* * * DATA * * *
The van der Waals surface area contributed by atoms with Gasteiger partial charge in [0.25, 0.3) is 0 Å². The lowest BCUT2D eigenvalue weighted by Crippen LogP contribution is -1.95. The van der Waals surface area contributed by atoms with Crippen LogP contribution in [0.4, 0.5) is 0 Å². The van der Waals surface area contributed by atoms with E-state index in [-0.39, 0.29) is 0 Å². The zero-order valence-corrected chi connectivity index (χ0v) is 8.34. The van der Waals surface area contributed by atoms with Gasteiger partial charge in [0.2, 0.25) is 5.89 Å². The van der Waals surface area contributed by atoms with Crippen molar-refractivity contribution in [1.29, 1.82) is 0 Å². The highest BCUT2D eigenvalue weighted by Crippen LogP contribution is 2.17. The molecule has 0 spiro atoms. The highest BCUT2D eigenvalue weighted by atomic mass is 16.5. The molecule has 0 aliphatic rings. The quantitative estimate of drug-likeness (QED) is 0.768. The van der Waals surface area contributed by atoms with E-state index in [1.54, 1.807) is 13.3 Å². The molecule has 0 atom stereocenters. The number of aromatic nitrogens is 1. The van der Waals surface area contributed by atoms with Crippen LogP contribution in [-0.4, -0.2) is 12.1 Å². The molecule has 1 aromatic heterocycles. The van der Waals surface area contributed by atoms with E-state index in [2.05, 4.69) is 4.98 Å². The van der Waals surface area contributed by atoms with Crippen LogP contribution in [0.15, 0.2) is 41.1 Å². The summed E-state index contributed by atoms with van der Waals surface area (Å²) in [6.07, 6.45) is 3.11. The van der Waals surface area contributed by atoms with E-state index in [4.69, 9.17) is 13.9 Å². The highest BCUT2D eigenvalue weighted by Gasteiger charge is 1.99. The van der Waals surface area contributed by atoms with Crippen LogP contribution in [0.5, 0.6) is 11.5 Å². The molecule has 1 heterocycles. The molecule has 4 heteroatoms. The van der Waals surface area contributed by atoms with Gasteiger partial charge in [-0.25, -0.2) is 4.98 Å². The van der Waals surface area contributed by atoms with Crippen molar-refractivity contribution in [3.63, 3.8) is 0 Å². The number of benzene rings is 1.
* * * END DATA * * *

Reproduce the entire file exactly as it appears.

The van der Waals surface area contributed by atoms with Gasteiger partial charge in [0.25, 0.3) is 0 Å². The lowest BCUT2D eigenvalue weighted by Crippen LogP contribution is -1.95. The van der Waals surface area contributed by atoms with Crippen LogP contribution in [0.4, 0.5) is 0 Å². The van der Waals surface area contributed by atoms with E-state index in [-0.39, 0.29) is 0 Å². The zero-order valence-corrected chi connectivity index (χ0v) is 8.34. The van der Waals surface area contributed by atoms with Gasteiger partial charge in [0.2, 0.25) is 5.89 Å². The van der Waals surface area contributed by atoms with Crippen molar-refractivity contribution in [1.29, 1.82) is 0 Å². The highest BCUT2D eigenvalue weighted by Crippen LogP contribution is 2.17. The molecule has 0 spiro atoms. The highest BCUT2D eigenvalue weighted by atomic mass is 16.5. The molecule has 0 aliphatic rings. The quantitative estimate of drug-likeness (QED) is 0.768. The van der Waals surface area contributed by atoms with E-state index in [1.54, 1.807) is 13.3 Å². The molecule has 0 atom stereocenters. The number of aromatic nitrogens is 1. The van der Waals surface area contributed by atoms with Crippen LogP contribution in [-0.4, -0.2) is 12.1 Å². The molecule has 1 aromatic heterocycles. The van der Waals surface area contributed by atoms with E-state index in [2.05, 4.69) is 4.98 Å². The van der Waals surface area contributed by atoms with Crippen LogP contribution in [0.15, 0.2) is 41.1 Å². The summed E-state index contributed by atoms with van der Waals surface area (Å²) in [6.07, 6.45) is 3.11. The van der Waals surface area contributed by atoms with E-state index in [4.69, 9.17) is 13.9 Å². The highest BCUT2D eigenvalue weighted by Gasteiger charge is 1.99. The van der Waals surface area contributed by atoms with Crippen LogP contribution in [0.5, 0.6) is 11.5 Å². The molecule has 1 heterocycles. The molecule has 4 heteroatoms. The van der Waals surface area contributed by atoms with Gasteiger partial charge in [-0.25, -0.2) is 4.98 Å². The van der Waals surface area contributed by atoms with Crippen molar-refractivity contribution in [3.63, 3.8) is 0 Å². The number of benzene rings is 1.